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Risk factors for recurrent wheezing in infants: a case-control study

Revista de Saúde Pública. 2016;50(0) DOI 10.1590/S1518-8787.2016050005100


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Journal Title: Revista de Saúde Pública

ISSN: 0034-8910 (Print); 1518-8787 (Online)

Publisher: Universidade de São Paulo

LCC Subject Category: Medicine: Public aspects of medicine

Country of publisher: Brazil

Language of fulltext: English, Spanish, Portuguese

Full-text formats available: PDF, HTML, XML



Roberta Barros de Sousa

Décio Medeiros

Emanuel Sarinho

José Ângelo Rizzo

Almerinda Rêgo Silva

Ana Carolina Dela Bianca


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Editorial Board

Instructions for authors

Time From Submission to Publication: 13 weeks


Abstract | Full Text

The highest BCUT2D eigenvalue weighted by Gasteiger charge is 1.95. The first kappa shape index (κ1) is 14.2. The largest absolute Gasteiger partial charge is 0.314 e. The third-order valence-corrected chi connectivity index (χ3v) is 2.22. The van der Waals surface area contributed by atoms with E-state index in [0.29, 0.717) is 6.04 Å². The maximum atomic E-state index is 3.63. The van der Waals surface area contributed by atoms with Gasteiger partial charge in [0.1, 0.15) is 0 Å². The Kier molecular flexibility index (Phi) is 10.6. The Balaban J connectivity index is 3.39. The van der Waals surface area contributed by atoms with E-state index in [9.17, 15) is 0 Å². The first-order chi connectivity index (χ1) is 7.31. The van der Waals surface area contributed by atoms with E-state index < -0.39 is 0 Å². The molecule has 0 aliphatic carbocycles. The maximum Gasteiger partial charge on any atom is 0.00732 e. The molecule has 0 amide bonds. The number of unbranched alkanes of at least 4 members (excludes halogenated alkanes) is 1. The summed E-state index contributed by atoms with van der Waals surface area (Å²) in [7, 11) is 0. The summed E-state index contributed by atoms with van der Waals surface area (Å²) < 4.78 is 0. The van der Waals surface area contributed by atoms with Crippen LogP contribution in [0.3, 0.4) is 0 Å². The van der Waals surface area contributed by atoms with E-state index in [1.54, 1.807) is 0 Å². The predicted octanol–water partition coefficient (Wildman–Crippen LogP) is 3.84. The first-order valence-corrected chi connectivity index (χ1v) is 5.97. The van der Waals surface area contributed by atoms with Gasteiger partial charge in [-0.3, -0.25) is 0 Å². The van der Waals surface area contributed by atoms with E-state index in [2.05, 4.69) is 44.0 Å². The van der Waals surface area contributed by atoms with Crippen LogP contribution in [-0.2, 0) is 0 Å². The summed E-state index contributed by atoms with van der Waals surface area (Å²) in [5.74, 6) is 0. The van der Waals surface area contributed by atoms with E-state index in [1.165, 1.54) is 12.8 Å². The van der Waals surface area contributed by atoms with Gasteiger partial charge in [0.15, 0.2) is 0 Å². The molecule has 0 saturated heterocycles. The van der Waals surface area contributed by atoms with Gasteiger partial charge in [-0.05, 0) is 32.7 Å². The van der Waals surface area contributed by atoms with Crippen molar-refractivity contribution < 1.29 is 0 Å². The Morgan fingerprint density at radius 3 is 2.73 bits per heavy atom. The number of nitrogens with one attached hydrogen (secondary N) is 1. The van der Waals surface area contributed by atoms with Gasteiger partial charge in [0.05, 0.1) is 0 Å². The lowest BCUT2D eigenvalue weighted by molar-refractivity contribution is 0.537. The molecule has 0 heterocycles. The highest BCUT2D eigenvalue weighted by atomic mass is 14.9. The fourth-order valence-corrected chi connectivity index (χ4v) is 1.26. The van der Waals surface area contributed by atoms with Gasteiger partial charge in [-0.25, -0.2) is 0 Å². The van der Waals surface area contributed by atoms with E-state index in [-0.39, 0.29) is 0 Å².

ABSTRACT OBJECTIVE To evaluate the association between recurrent wheezing and atopy, the Asthma Predictive Index, exposure to risk factors, and total serum IgE levels as potential factors to predict recurrent wheezing. METHODS A case-control study with infants aged 6-24 months treated at a specialized outpatient clinic from November 2011 to March 2013. Evaluations included sensitivity to inhalant and food antigens, positive Asthma Predictive Index, and other risk factors for recurrent wheezing (smoking during pregnancy, presence of indoor smoke, viral infections, and total serum IgE levels). RESULTS We evaluated 113 children: 65 infants with recurrent wheezing (63.0% male) with a mean age of 14.8 (SD = 5.2) months and 48 healthy infants (44.0% male) with a mean age of 15.2 (SD = 5.1) months. In the multiple analysis model, antigen sensitivity (OR = 12.45; 95%CI 1.28–19.11), positive Asthma Predictive Index (OR = 5.57; 95%CI 2.23–7.96), and exposure to environmental smoke (OR = 2.63; 95%CI 1.09–6.30) remained as risk factors for wheezing. Eosinophilia ≥ 4.0% e total IgE ≥ 100 UI/mL were more prevalent in the wheezing group, but failed to remain in the model. Smoking during pregnancy was identified in a small number of mothers, and secondhand smoke at home was higher in the control group. CONCLUSIONS Presence of atopy, positive Asthma Predictive Index and exposure to environmental smoke are associated to recurrent wheezing. Identifying these factors enables the adoption of preventive measures, especially for children susceptible to persistent wheezing and future asthma onset.